Page: 304
View: 4070

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How is performativity shaped by digital technologies - and how do performative practices reflect and alter techno-social formations? "Performing the Digital" explores, maps and theorizes the conditions and effects of performativity in digital cultures. Bringing together scholars from performance studies, media theory, sociology and organization studies as well as practitioners of performance, the contributions engage with the implications of digital media and its networked infrastructures for modulations of affect and the body, for performing cities, protest, organization and markets, and for the performativity of critique. With contributions by Marie-Luise Angerer, Timon Beyes, Scott deLahunta and Florian Jenett, Margarete Jahrmann, Susan Kozel, Ann-Christina Lange, Oliver Leistert, Martina Leeker, Jon McKenzie, Sigrid Merx, Melanie Mohren and Bernhard Herbordt, Imanuel Schipper and Jens Schröter.

Wildness


Author: Jack Halberstam,Tavia Nyong'o
Publisher: N.A
ISBN: 9781478000570
Category: Social Science
Page: 210
View: 3603

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The concept of wildness within queer studies has generated new vocabularies for historicizing and theorizing modes of embodiment and categories of experience that lie beyond the conventional, institutionally produced, and modern classifications used to describe and explain gender and sexual variance. Wildness can refer to profusions of plant life, to animal worlds, to crazed and unscripted human behaviors, to the unknown and the uncharted, as well as to wandering and wayward sensibilities, alternative understandings of freedom and power, and to intense moods and unstable environments. Wildness has functioned as the Other to civilization and plays a distinct role in the racialized fantasies of violence and chaos that underpin white settler colonial imaginaries. It has also named a realm of activity that lies beyond the domestic and institutional, a realm that confronts medical, legal, and governmental efforts to order, catalogue, and know various forms of life. Contributors to this issue explore the meaning, function, and challenges presented by the wild and wildness now and in the past, focusing on how wildness relates to new directions in queer studies, animal studies, and the study of embodied difference. Contributors: Vanessa Agard-Jones, Jayna Brown, Jodi A. Byrd, Mel Y. Chen, Jack Halberstam, Saidiya Hartman, Lamonda Horton-Stallings, Zakkiyyah Jackson, Martin F. Manalansan IV, Fred Moten, José E. Muñoz, Tavia Nyong'o, Julietta Singh, Riley Snorton, Wu Tsang, Dinesh Wadiwei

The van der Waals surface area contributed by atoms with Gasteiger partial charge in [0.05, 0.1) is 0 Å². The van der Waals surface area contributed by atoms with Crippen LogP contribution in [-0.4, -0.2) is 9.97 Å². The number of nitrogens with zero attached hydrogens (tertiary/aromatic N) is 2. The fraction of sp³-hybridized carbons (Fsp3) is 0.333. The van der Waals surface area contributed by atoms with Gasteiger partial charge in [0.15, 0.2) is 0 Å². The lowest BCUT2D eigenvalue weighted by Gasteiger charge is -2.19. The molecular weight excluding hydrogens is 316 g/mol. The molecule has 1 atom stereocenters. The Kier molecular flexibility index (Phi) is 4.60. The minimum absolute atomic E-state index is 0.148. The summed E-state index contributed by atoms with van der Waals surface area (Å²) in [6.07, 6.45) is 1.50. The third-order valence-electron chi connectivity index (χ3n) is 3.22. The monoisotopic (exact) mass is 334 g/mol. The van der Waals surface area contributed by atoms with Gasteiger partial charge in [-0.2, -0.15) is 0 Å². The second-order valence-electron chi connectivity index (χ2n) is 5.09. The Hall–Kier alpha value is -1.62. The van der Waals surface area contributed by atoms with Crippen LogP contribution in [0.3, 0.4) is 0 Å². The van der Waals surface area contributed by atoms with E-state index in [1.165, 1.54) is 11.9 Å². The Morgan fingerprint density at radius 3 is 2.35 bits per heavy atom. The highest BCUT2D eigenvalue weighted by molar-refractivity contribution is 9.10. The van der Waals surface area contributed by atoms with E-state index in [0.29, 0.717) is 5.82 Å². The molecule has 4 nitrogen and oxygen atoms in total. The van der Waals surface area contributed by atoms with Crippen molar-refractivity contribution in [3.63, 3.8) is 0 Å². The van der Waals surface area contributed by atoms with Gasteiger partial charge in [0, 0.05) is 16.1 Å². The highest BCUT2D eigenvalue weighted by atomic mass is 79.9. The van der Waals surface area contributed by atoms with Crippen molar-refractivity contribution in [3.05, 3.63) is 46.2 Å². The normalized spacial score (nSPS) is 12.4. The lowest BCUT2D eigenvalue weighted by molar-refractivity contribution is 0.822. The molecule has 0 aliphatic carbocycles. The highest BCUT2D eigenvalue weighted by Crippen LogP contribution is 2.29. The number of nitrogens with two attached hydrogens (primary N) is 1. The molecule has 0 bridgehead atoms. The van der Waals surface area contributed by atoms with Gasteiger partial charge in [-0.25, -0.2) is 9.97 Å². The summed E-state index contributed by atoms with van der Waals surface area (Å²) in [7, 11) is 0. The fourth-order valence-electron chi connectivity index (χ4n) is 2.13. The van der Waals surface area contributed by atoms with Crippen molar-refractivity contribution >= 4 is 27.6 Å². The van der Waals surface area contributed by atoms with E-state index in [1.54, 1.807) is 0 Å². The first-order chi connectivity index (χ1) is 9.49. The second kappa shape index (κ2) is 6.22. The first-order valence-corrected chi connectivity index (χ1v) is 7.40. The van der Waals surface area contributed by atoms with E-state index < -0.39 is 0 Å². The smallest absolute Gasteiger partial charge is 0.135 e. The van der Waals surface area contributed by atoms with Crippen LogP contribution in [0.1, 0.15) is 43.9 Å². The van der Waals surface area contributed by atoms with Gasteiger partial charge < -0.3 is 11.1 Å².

The Feeling of Kinship

Queer Liberalism and the Racialization of Intimacy
Author: David L. Eng
Publisher: Duke University Press
ISBN: 0822392828
Category: Literary Criticism
Page: 226
View: 4727

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In The Feeling of Kinship, David L. Eng investigates the emergence of “queer liberalism”—the empowerment of certain gays and lesbians in the United States, economically through an increasingly visible and mass-mediated queer consumer lifestyle, and politically through the legal protection of rights to privacy and intimacy. Eng argues that in our “colorblind” age the emergence of queer liberalism is a particular incarnation of liberal freedom and progress, one constituted by both the racialization of intimacy and the forgetting of race. Through a startling reading of Lawrence v. Texas, the landmark legal decision overturning Texas’s antisodomy statute, Eng reveals how the ghosts of miscegenation haunt both Lawrence and the advent of queer liberalism. Eng develops the concept of “queer diasporas” as a critical response to queer liberalism. A methodology drawing attention to new forms of family and kinship, accounts of subjects and subjectivities, and relations of affect and desire, the concept differs from the traditional notions of diaspora, theories of the nation-state, and principles of neoliberal capitalism upon which queer liberalism thrives. Eng analyzes films, documentaries, and literature by Asian and Asian American artists including Wong Kar-wai, Monique Truong, Deann Borshay Liem, and Rea Tajiri, as well as a psychoanalytic case history of a transnational adoptee from Korea. In so doing, he demonstrates how queer Asian migrant labor, transnational adoption from Asia, and the political and psychic legacies of Japanese internment underwrite narratives of racial forgetting and queer freedom in the present. A focus on queer diasporas also highlights the need for a poststructuralist account of family and kinship, one offering psychic alternatives to Oedipal paradigms. The Feeling of Kinship makes a major contribution to American studies, Asian American studies, diaspora studies, psychoanalysis, and queer theory.